Youth crime drops in Gilroy

Youth crime in Gilroy has dropped almost 50 percent over the past three years, after an intensive school program funded by a $500,000 a year grant, according to a report by the South County Youth Task Force.

Arrests of youths aged 11-–19 in Gilroy have dropped significantly—13 percent last year and 46 percent between 2013 and 2016. Last year, 169 youths were arrested by police compared to 195 in 2015 and 371 in 2012.

“I’m extremely happy about this,” said Bernice Aguilera, the Gilroy police officer who administers the $500,000-a-year grant for Gilroy and Morgan Hill schools. “This is a passion we have. Back in 2012 Chief Turner felt that arresting our way out of crime was a never-ending goal, so we really had to promote prevention and intervention programs to support our youth and families. Chief Smithee feels the same way.

“We’re ecstatic, we’re happy. We really hope this downward trend continues.”

The task force focuses efforts on an identified population of youth exhibiting high-risk behaviors, such as committing intentional acts of violence and gang lifestyles.

Some of the programs she administers include late-night gyms, tattoo removal, social activities and summer field trips. Some of the biggest successes have been the result of a school program called restorative justice, which builds a circle of parents, students and counselors to mediate things such as school fights, bullying or students with serious problems.

When a student has been suspended and returns to school, they are greeted by a circle of people who can help ease their transition and work out the problems that led to them being suspended.

“A restorative circle will welcome them back,” said Aguilera. “We ask parents to come to the circle with educational probation, the principal and a youth officer. We support them in what’s going on. We stress having parents not be threatened and be a part of the solution.”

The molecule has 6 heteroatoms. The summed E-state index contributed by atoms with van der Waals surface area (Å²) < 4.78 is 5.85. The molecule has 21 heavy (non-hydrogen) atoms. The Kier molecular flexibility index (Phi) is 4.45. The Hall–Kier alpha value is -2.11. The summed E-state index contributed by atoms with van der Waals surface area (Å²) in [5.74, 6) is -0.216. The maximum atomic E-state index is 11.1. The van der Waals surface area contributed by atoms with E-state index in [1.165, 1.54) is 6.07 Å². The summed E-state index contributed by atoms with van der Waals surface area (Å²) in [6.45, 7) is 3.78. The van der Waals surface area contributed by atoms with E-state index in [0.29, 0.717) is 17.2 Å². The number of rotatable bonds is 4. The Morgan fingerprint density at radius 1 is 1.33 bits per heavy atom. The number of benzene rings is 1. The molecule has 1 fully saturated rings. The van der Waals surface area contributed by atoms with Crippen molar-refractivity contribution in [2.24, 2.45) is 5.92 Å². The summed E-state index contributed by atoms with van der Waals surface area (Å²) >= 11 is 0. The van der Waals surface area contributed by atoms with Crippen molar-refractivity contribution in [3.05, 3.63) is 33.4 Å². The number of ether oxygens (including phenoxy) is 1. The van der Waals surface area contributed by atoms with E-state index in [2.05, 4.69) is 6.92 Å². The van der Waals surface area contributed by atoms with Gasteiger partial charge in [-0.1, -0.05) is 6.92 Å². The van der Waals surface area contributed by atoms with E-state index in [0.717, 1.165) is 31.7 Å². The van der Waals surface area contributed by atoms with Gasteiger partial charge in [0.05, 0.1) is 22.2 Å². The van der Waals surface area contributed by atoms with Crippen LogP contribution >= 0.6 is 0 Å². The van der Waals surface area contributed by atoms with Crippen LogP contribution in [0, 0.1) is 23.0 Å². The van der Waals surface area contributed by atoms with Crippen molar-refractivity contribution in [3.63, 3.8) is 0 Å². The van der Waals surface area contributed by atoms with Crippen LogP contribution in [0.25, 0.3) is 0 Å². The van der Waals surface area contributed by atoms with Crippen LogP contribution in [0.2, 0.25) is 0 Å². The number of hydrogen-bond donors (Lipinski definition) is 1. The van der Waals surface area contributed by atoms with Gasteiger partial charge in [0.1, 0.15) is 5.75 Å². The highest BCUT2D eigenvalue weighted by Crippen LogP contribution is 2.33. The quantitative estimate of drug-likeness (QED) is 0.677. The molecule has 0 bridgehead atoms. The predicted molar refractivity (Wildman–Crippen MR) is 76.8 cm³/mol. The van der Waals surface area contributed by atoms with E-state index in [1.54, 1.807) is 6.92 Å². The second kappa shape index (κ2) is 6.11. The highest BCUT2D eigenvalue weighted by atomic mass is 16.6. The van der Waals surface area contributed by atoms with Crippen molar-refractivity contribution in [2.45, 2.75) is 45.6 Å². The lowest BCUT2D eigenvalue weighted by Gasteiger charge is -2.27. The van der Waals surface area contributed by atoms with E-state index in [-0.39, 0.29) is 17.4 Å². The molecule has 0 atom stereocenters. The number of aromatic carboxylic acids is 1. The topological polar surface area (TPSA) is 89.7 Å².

Another technique they use is mindfulness, a current psychological buzz word that teaches students ways to relieve stress, such as through breathing techniques. That’s something that helps them get through problems in school and at home.

Gilroy and Morgan Hill police officers have volunteered to mentor students through the program on their own time. “That’s trendsetting,” said Aguilera.

Another program is a 12-week intensive course in English and Spanish for parents of troubled children.

The results have been phenomenal, according to a two-year study started in 2014. Of 594 students treated in programs 70 percent showed new goals and better relationships, 75 percent showed increased decision making skills and 70 percent showed more positive relationships with adults.

There was also a decrease in gang violence and violent incidents in the schools. Those studied were 89 percent Latino.

Between 2012 and 2016, Gilroy schools showed an 88 percent decrease in expulsions and Morgan Hill showed a 79 percent decrease. Between 2012 and 2015, Gilroy schools reported no violent incidents with injuries, and out-of-school violence with injuries dropped 53 percent.

The only bad news in the release is that the grant, which was funded by the Board of State and Community Corrections’ California Gang Reduction Intervention and Prevention Program (CalGRIP) ends this year. Aguilera said she hopes to use the positive results to encourage another grant and have local agencies contribute more.

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